Mr Siddiqi says it does not advertise its services, and that clients come through word of mouth.

He told the Sunday Mercury: "Under sharia law a decision is given credence in the eyes of God.

As long as the parties have submitted to the tribunal's jurisdiction, a county court bailiff or high court sheriff can enforce our decisions.

"If the losing party objects, the winning one has to apply to the county court or high court who will enforce the tribunals' decisions, as long as they are reasonable.

"The county court or high court can then get an attachment of earnings order, or put a charge on a property to send bailiffs round, or the High Court can impose anes, but the matter wouldn't come back to us.

"We have been told that as long as our decisions our reasonable then the county court and high court will endorse them and uphold them.

"We are part of the alternative dispute resolution system. Our tribunal is like others in the immigration sector or construction industry.

"Ultimately, what we decide will be upheld by the British courts as long as both parties willingly agree to submit to our jurisdiction in the arst place.

"We can therefore, for the arst time, offer the Muslim community a real and true opportunity to settle disputes in accordance with Islamic sacred law with the knowledge that the outcome as determined by the Muslim Arbitration Tribunal will be binding and enforceable."

The only exception to the rule that both parties must submit to the court's jurisdiction is in divorce cases. The tribunal can grant a Muslim woman an annulment irrespective of the husband's wishes. This is to enable her to marry again without being considered to be living in sin.

The court also has the power to order parties taking part to pay compensation to the winning party. The most it has handed out in a single case is pounds 500,000, and the least pounds 50.

No criminal matters can be considered by sharia arbitrators and no corporal punishment can be imposed. The tribunal can, however, adjudicate on cases of domestic violence - with a requirement to pass details to the police.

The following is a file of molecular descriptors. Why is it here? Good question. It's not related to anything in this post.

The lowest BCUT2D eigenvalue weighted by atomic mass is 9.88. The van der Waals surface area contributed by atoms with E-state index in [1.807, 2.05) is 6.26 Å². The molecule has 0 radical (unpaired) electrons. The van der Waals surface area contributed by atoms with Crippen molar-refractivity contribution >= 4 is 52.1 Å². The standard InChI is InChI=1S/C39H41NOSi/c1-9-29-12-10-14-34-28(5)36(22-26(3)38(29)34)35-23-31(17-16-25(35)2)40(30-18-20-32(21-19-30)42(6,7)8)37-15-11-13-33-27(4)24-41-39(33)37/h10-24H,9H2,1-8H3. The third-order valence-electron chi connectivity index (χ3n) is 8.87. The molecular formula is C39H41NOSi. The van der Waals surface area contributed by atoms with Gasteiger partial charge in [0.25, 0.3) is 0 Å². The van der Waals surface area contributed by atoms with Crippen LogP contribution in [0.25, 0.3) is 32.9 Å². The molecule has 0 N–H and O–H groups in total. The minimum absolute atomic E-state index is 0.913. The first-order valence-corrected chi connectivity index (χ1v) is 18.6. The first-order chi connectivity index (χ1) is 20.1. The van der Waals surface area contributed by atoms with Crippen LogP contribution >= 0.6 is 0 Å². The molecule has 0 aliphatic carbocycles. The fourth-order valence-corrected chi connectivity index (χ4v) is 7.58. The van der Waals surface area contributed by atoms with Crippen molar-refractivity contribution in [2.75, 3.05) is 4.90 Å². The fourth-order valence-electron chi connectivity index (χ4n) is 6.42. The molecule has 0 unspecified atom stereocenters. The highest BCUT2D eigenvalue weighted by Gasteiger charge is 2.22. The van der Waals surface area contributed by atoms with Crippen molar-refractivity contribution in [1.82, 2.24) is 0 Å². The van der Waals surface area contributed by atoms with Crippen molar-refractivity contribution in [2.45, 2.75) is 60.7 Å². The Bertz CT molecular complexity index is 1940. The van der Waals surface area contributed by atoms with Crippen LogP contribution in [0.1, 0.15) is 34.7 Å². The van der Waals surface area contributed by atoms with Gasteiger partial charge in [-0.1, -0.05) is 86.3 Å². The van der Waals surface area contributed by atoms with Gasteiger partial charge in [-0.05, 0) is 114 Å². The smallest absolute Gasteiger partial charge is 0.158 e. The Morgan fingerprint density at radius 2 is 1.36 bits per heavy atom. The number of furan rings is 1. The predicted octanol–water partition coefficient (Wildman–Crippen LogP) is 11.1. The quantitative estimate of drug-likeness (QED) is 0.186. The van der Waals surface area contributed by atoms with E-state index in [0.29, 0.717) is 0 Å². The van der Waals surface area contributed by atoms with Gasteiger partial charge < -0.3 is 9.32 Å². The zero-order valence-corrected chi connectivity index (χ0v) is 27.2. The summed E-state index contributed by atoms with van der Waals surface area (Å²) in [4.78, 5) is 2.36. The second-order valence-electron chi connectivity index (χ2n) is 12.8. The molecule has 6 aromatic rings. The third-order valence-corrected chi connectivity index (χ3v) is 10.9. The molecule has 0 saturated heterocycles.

Mr Siddiqi said women often fare better than men under sharia law.

"People look at Islam, at how barbaric it is," he said. "But in in-heritance matters it's always been against the man and in favour of the woman.

"In the case of the sisters and brothers, we gave the brothers twice what their sisters got. But under Islamic law the brothers remain liable to provide Fnancially for their sisters. The women can keep their share for themselves and invest it however they wish.

"The women in this case fared better than the men.

"In the case of the Somalian woman, her husband kept pronouncing that they were divorced but he couldn't do that.

He duped her into thinking they were divorced, then kept revoking it.

"Although she was also married to him under British law, therewas no need for her to get a British divorce. She was able to get an islamic one much quicker."

And in deciding on a long-running dispute between two Muslim neighbours of different nationalities, Mr Siddiqi said: "The losing family were a family of graduates, whereas the winning family had young children.

"So rather than making the loser pay his neighbour to make up for what happened, we chose a way that would help him to support his neighbour. The graduate was able to teach his neighbour's young children about the sciences and give them religious instruction.

"We haven't heard that it hasn't worked."



MIDLAND CENTRE: students in the grounds of Hijaz College; IN CHARGE: Faisal Aqtab Siddiqi is head of Hijaz College in Nuneaton, main picture and left
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Publication:Sunday Mercury (Birmingham, England)
Date:Sep 7, 2008